Best Warrior Competition 2020

Kentucky National Guard Soldiers wait to zero their M-4’s prior to their rifle marksmanship during the Best Warrior Competition Oct. 22, 2020. (U.S. Army National Guard photo by Spc. Brett Horback)

By Spc. Brett Hornback, 133rd Mobile Public Affairs Detachment

GREENVILLE, Ky. – Nine Soldiers rose to the occasion to compete for the honor of winning the Best Warrior Competition at the Wendell H. Ford Regional Training Center Oct. 21-25.

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Each day of the competition consisted of at least three events that tested the aptitude, physical endurance and mental resilience of the participating noncommissioned officers (NCO) and junior-enlisted Soldiers.

The group of Soldiers thrived within the atmosphere of competition while still maintaining a strong sense of solidarity. Due to the physical demand of the continuous events, physical taxation could be seen on the face of the competitors as they pushed their bodies to the limits. In moments where resilience was required, words of encouragement could be heard from Soldiers of all ranks.

Kentucky National Guardsman, Sgt. Shean Mathais conducts a functions check on M249 B lite machine gun for his Army Warrior Task a during the Best Warrior Competition Oct. 22, 2020. (U.S. Army National Guard photo by Staff Sgt. Benjamin Crane)

Events such as call for fire and the night land navigation forces Soldiers to implement the training they receive during their military career. It shows the importance of their individual readiness.

“The Best Warrior Competition was designed to give individual Soldiers the opportunity to evaluate and/or reaffirm the skills they’ve learned as an Army professional,” said Sgt. 1st Class Paul England, a training NCO with the Kentucky National Guard’s 1st Battalion, 623rd Field Artillery.

According to England, the performance of every soldier in the competition is recorded and discussed with the Soldier’s brigade to discuss potential areas of improvement for training; therefore, allowing the competition to grow Soldiers in individual and corporate settings. Strong Soldiers make for a strong and unified Kentucky National Guard.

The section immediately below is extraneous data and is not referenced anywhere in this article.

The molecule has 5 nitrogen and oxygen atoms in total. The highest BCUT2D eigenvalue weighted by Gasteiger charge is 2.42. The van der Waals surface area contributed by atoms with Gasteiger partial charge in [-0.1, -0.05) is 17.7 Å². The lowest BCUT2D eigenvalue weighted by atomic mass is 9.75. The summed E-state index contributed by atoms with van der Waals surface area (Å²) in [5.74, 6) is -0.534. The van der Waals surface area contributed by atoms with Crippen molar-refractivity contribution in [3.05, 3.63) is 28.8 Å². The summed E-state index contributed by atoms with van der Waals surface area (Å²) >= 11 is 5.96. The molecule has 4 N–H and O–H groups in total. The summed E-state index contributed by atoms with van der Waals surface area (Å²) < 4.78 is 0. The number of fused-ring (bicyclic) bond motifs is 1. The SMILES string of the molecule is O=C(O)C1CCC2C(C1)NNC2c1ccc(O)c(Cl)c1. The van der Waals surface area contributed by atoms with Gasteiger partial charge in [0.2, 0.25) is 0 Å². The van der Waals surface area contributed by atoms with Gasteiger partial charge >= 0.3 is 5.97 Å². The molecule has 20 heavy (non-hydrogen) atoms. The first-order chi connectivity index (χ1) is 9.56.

While implementing skills they learned, the Soldiers provided encouragement to other competitors, but the motivation to win still remained.

“Most Soldiers compete because they want a challenge, to have fun, prove their skills, and to have the opportunity to soldier,” said Master Sgt. Anthony Kennedy.

Senior NCO of the Year went to Sgt. 1st Class Clinton Scott with Bravo Battery, 1st Battalion, 623rd Field Artillery. The NCO of the Year for this competition went to Staff Sgt. James Weitzman with the 103rd Brigade Support Battalion, and Spc. Dakota Michel of Alpha Company, 1st Battalion, 149th Infantry, was awarded Soldier of the Year.

Michel, a college student pursuing a triple major and an employee with his family-owned business, says he prioritizes his duties within the guard to hold himself to the highest standard. He encourages others to do the same.

“Winning has definitely given me confidence in who I am as a Soldier,” said Michel, “I’m motivated to keep developing into an even better Soldier, and I’m hoping this win will give that same drive to others in my unit.”

Army National Guard traditions, like the Best Warrior Competition, are the a driving force for every Army generation. They evoke Soldiers of all ranks to stay diligent and pursue and maintain a ‘warrior spirit.’

Senior NCO of the Year went to Sgt. 1st Class Clinton Scott with Bravo Battery, 623rd Field Artillery Morgan’s men, NCO of the year was Staff Sgt. James Weitzman with the 103rd Brigade Support Battalion and Soldier of the year went to Spc. Dakota Michel, Alpha Co., 1/149th Infantry.

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